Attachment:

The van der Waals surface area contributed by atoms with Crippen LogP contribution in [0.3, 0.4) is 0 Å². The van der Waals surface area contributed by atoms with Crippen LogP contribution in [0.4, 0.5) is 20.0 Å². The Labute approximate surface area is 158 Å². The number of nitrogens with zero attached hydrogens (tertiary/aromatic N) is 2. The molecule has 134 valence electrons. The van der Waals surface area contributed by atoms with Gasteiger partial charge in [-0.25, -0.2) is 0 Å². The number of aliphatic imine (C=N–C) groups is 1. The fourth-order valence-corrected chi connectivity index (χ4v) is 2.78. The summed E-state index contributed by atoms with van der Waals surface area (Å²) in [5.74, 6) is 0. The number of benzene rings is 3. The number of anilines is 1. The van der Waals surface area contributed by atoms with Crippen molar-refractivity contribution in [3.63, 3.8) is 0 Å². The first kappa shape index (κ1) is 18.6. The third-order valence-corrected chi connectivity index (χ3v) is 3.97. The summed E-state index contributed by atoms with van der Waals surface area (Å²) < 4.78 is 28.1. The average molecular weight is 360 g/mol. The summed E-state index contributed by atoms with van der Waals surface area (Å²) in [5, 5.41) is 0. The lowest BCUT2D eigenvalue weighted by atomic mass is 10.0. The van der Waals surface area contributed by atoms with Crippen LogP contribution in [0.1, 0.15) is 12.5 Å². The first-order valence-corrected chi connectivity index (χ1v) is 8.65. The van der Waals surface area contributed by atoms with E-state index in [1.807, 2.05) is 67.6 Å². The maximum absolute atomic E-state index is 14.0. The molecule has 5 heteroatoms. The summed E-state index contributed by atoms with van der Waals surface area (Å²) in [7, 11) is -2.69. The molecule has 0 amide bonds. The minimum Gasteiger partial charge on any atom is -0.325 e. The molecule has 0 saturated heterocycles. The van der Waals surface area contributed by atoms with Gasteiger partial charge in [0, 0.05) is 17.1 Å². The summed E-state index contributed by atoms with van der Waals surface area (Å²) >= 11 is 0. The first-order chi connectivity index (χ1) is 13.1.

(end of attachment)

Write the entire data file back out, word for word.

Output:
The van der Waals surface area contributed by atoms with Crippen LogP contribution in [0.3, 0.4) is 0 Å². The van der Waals surface area contributed by atoms with Crippen LogP contribution in [0.4, 0.5) is 20.0 Å². The Labute approximate surface area is 158 Å². The number of nitrogens with zero attached hydrogens (tertiary/aromatic N) is 2. The molecule has 134 valence electrons. The van der Waals surface area contributed by atoms with Gasteiger partial charge in [-0.25, -0.2) is 0 Å². The number of aliphatic imine (C=N–C) groups is 1. The fourth-order valence-corrected chi connectivity index (χ4v) is 2.78. The summed E-state index contributed by atoms with van der Waals surface area (Å²) in [5.74, 6) is 0. The number of benzene rings is 3. The number of anilines is 1. The van der Waals surface area contributed by atoms with Crippen molar-refractivity contribution in [3.63, 3.8) is 0 Å². The first kappa shape index (κ1) is 18.6. The third-order valence-corrected chi connectivity index (χ3v) is 3.97. The summed E-state index contributed by atoms with van der Waals surface area (Å²) < 4.78 is 28.1. The average molecular weight is 360 g/mol. The summed E-state index contributed by atoms with van der Waals surface area (Å²) in [5, 5.41) is 0. The lowest BCUT2D eigenvalue weighted by atomic mass is 10.0. The van der Waals surface area contributed by atoms with Crippen LogP contribution in [0.1, 0.15) is 12.5 Å². The first-order valence-corrected chi connectivity index (χ1v) is 8.65. The van der Waals surface area contributed by atoms with E-state index in [1.807, 2.05) is 67.6 Å². The maximum absolute atomic E-state index is 14.0. The molecule has 5 heteroatoms. The summed E-state index contributed by atoms with van der Waals surface area (Å²) in [7, 11) is -2.69. The molecule has 0 amide bonds. The minimum Gasteiger partial charge on any atom is -0.325 e. The molecule has 0 saturated heterocycles. The van der Waals surface area contributed by atoms with Gasteiger partial charge in [0, 0.05) is 17.1 Å². The summed E-state index contributed by atoms with van der Waals surface area (Å²) >= 11 is 0. The first-order chi connectivity index (χ1) is 13.1.